Las Vegas has a certain reputation. Brash. Blingy. Larger than life. And with so many top chefs setting up shop in Sin City you would expect its food scene to be just as epic. But guess what? It really isn’t. Dining out in Vegas is a bit like losing on the slot machines. You get drawn in by the shiny colours and flashing lights, excited by what could happen. But you end up disillusioned and broke.
This was my experience after visiting Zefferino, an high-end Italian restaurant in The Venetian. The location is perfect, overlooking the “Grand Canal”. However, the food is no better than what you would find in an average Italian chain in the UK. This is somewhat disappointing when you’re paying between $26 – $46 for a bowl of pasta. My starter of tuna carpaccio with avocado, capers and lemon dressing (clocking in at $24) just tasted of stale olive oil. The penne with caramelised onions, pancetta, peas and spinach in a Parmesan sauce did actually taste really good, but was it worth $27? No. My friend ordered the fettucine with lobster, jumbo shrimp, crabmeat and fresh tomato. For $45 you would expect this to be flawless, but there were bits of shell mixed in with the pasta. She couldn’t eat it.
We learned our lesson after that and stuck with cheaper chain restaurants, like The Cheesecake Factory, for the rest of the trip. My knowledge of The Cheesecake Factory up until now came purely from The Big Bang Theory. I was actually pretty impressed though. The menu is HUGE and everything on it looked amazing. I could honestly have ordered everything. I restricted myself to “just” the mini crab cakes, followed by crispy chicken Costoletta. This is described as chicken breast lightly breaded and sauteed, served with lemon sauce, mashed potatoes and asparagus. The reality was actually three chicken breasts. Whaaaaaat? It was tasty enough but come on…. I barely made a dent in it. The crab cakes were just “meh” by the way and barely worth mentioning.
Of course, we had to get cheesecake from The Cheesecake Factory even if it was to take away. The list of cheesecakes alone was something like three pages long. Between us we ordered the Toasted Marshmallow S’mores Galore, the Ultimate Red Velvet, Adam’s Peanut Butter Cup Fudge Ripple (no idea who Adam is but he makes a good cheesecake…) and the Snickers Bar Chunk. Admittedly we ate them much later that night after consuming a great deal of gin, but they all tasted as decadent and naughty as you would expect. From what I can recall…
Speaking of decadent and naughty, a special shout-out has to go to the Bellagio buffet. You just know that an all-you-can eat buffet in the States is going to be crazy. For $44 you can get unlimited food and alcohol at the Bellagio brunch buffet, and we approached it like the starving. Actually, not eating for a good 24 hours before our visit probably would have been a good idea because we could not do it justice. The range of food is staggering – pancakes, pasta, smoked salmon, salads, all kinds of meat and fish, sushi, pizza, cheeses…. And don’t even get me started on the desserts. Considering the amount of food and the fact that the unlimited alcohol includes champagne, this is actually a pretty good deal. And the Bellagio is a very cool hotel. If they ever make Ocean’s 14, I’m definitely playing the fat one.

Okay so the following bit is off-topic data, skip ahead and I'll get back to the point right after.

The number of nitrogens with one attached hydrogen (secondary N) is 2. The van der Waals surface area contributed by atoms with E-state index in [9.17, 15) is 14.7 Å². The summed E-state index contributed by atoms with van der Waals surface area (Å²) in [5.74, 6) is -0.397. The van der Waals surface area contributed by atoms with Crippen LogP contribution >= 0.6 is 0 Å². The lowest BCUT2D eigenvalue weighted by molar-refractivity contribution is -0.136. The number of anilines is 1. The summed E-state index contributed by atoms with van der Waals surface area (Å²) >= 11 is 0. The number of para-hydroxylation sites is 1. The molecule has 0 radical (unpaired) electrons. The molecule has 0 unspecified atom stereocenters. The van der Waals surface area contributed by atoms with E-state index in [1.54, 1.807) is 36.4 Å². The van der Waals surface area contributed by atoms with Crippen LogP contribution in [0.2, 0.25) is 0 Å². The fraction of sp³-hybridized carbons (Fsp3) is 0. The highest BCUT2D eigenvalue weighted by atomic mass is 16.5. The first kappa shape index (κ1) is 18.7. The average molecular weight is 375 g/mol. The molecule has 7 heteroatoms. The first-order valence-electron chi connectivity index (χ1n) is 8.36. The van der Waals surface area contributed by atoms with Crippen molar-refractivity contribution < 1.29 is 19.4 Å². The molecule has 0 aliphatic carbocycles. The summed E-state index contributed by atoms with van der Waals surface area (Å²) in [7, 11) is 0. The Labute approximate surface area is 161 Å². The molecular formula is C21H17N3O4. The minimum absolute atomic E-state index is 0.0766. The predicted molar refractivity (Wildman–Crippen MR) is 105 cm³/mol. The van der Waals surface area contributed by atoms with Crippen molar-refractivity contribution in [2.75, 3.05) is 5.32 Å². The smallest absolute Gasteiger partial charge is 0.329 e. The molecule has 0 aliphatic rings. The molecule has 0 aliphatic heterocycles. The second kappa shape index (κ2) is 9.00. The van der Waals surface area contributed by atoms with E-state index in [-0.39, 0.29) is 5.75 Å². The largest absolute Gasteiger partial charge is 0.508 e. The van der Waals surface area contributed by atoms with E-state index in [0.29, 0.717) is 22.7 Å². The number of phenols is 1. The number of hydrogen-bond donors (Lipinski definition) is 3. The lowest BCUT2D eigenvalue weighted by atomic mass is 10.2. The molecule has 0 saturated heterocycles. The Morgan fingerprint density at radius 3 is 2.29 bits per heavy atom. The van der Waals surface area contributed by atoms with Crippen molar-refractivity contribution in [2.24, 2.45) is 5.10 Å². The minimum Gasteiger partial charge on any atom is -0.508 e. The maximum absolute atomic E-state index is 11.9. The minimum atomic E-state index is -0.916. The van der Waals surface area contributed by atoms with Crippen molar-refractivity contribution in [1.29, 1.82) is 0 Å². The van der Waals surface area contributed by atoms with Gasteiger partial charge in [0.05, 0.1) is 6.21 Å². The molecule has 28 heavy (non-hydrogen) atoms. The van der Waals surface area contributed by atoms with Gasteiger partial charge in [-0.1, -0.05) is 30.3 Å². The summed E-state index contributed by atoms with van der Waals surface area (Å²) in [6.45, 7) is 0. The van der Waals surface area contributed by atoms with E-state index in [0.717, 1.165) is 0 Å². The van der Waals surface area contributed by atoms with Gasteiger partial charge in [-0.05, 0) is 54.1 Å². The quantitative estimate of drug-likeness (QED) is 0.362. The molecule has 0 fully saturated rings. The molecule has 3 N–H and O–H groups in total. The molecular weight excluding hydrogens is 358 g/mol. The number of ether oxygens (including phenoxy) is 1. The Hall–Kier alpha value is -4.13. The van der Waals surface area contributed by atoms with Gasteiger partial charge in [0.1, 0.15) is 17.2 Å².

So with the exception of Zefferino, which was terrible, most of the food I ate in Vegas was just kind of ok. Then…finally….a meal that ticked all of my boxes. A big, fat, juicy burger and fries from….the airport. Yes, that’s right. My best Vegas meal was actually from the PGA Tour Grill at McCarran airport. God it was good. Massive, but not obscenely so, and cooked to perfection with loads of cheese, salad and relish. I can honestly say that I did not expect my best meal in Vegas to come from a bland airport restaurant. But maybe there’s a metaphor for life in there somewhere.
If you’re a Vegas virgin, like I was, then you can expect it to be even crazier and even better than you ever imagined. Every taste is catered for – except perhaps the taste for mind-blowingly great food. Maybe I shouldn’t be surprised that, in a town that’s all about style over substance, the best restaurants are the ones that don’t expect you to be a high roller to dine there.